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It’s not often that I get goosebumps sitting in a library, but I came pretty near to it yesterday on a trip to the University of London Library. I have been looking for months for the Czerny piano studies on which Riisager’s ballet Etudes was based. I had traced about half of them, but some – in particular those that I like most – I simply could not find. Having trawled through all the online, digitized scores, I kept coming across the same old books over and over again (the School of Velocity). Then I spent a day walking round London’s music shops – the same story.

My last hope (and I’d nearly given up) was a library, and Senate House appeared to have some Czerny I hadn’t heard of on the stacks. Possibly one of the nicest people ever to sit behind a stack service desk fetched me four enormous volumes of Czerny from somewhere in the bowels of Malet Street.

And there they were, those elusive etudes, in a set of books that from their good condition appeared not to have been opened since 1838 when they were published. This was a different Czerny to the one I knew from being a piano student, and it was suddenly easy to see how Riisager got the inspiration for Etudes. Dance permeates these studies to the extent that you’d think Czerny must have done the 19th century equivalent of clubbing every night and come home so loved-up and buzzing that he just had to write exercises the way other people put on their favourite trance album. Saint-Saëns did him an enormous disservice by caricaturing him in Carnival of the Animals with the exercises in thirds. He might have been born in Austria, and associated with Beethoven, but he was Czech – his father came from Nymburk in Bohemia, which explains a lot about the good-naturedness of his music. It also explains why there’s a Czerny Piano competition in Prague.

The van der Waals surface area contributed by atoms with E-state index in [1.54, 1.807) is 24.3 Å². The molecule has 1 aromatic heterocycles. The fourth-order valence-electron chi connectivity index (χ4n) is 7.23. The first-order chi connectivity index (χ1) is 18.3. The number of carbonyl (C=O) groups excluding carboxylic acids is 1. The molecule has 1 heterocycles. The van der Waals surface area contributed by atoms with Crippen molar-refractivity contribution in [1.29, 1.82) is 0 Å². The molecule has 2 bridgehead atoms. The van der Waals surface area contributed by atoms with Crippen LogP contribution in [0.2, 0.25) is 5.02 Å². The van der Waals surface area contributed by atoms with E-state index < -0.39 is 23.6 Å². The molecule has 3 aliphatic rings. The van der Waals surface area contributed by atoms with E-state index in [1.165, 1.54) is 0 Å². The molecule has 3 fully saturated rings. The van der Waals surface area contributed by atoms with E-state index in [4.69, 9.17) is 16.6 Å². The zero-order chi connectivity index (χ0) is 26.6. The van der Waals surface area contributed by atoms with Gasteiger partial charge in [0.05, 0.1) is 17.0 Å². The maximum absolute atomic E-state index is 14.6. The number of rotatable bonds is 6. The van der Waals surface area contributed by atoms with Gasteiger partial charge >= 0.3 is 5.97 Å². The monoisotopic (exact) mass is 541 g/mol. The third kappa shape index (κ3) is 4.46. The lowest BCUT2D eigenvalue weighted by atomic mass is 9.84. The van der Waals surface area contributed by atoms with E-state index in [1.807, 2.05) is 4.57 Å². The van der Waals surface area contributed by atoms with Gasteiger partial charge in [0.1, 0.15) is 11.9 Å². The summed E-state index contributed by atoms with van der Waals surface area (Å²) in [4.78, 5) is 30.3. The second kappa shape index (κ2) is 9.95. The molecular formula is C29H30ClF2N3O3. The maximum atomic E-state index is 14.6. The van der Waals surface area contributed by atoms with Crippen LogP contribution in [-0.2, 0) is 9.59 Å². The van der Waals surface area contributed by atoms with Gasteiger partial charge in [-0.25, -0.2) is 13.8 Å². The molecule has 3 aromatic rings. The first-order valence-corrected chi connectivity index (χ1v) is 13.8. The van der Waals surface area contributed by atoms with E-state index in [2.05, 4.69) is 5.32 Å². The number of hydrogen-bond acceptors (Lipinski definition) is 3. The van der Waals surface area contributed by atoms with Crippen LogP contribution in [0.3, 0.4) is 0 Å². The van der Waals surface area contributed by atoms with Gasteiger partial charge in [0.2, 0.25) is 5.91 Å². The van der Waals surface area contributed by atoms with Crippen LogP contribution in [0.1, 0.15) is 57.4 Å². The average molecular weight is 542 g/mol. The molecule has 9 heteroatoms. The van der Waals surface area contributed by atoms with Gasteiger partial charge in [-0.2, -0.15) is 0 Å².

Think about it – these books are 166 years old, and still in perfect condition. It took less than 5 minutes to get them from the stack shelves, and probably about half an hour to flick through about 1500 pages to find what I wanted. By conrast, I have already lost innumerable music files that I created using version 1 of Logic on my Atari only 12 years ago, and even with broadband, you can’t ‘flick’ through a digitized score.

All of which reminds me of an article I read in July this year by Bruce Stirling of Wired Magazine. He wrote a piece in the Daily Telegraph called Delete Our Cultural Heritage?. His point is that the world is suffering ‘a silent phenomenon of “digital decay”‘; whereas books last centuries, the rapid obsolescence of computers and electronic storage methods means that things that we created only 10 years ago may be irretrievable unless they have been printed out, filed and catalogued – and as Stirling says, can you be bothered? It’s not until you come across an endangered species such as the Czerny pieces, that you realise that future generations may have less to remind them of the 20th century than they do of the 19th.

5 thought on “The joy of libraries and my Czech mate Czerny”